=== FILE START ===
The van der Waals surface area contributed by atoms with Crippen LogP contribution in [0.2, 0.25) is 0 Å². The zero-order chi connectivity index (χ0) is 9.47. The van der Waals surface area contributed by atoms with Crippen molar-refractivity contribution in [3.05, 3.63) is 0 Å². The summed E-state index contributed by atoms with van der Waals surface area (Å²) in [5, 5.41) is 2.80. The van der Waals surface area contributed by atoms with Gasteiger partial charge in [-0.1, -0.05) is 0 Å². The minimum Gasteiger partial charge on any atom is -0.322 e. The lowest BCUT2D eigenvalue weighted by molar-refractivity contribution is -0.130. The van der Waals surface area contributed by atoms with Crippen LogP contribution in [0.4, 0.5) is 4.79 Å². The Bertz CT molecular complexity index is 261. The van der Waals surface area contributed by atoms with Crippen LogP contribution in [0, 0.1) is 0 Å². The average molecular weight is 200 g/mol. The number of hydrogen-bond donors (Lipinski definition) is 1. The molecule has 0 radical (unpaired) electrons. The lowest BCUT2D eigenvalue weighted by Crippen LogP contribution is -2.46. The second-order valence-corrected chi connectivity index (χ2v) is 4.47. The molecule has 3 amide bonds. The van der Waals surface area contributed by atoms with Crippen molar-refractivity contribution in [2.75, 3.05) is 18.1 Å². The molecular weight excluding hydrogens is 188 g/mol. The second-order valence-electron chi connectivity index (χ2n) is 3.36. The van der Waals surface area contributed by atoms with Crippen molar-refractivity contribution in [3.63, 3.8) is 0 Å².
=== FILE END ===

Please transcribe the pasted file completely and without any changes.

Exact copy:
The van der Waals surface area contributed by atoms with Crippen LogP contribution in [0.2, 0.25) is 0 Å². The zero-order chi connectivity index (χ0) is 9.47. The van der Waals surface area contributed by atoms with Crippen molar-refractivity contribution in [3.05, 3.63) is 0 Å². The summed E-state index contributed by atoms with van der Waals surface area (Å²) in [5, 5.41) is 2.80. The van der Waals surface area contributed by atoms with Gasteiger partial charge in [-0.1, -0.05) is 0 Å². The minimum Gasteiger partial charge on any atom is -0.322 e. The lowest BCUT2D eigenvalue weighted by molar-refractivity contribution is -0.130. The van der Waals surface area contributed by atoms with Crippen LogP contribution in [0.4, 0.5) is 4.79 Å². The Bertz CT molecular complexity index is 261. The van der Waals surface area contributed by atoms with Crippen LogP contribution in [0, 0.1) is 0 Å². The average molecular weight is 200 g/mol. The number of hydrogen-bond donors (Lipinski definition) is 1. The molecule has 0 radical (unpaired) electrons. The lowest BCUT2D eigenvalue weighted by Crippen LogP contribution is -2.46. The second-order valence-corrected chi connectivity index (χ2v) is 4.47. The molecule has 3 amide bonds. The van der Waals surface area contributed by atoms with Crippen molar-refractivity contribution in [2.75, 3.05) is 18.1 Å². The molecular weight excluding hydrogens is 188 g/mol. The second-order valence-electron chi connectivity index (χ2n) is 3.36. The van der Waals surface area contributed by atoms with Crippen molar-refractivity contribution in [3.63, 3.8) is 0 Å².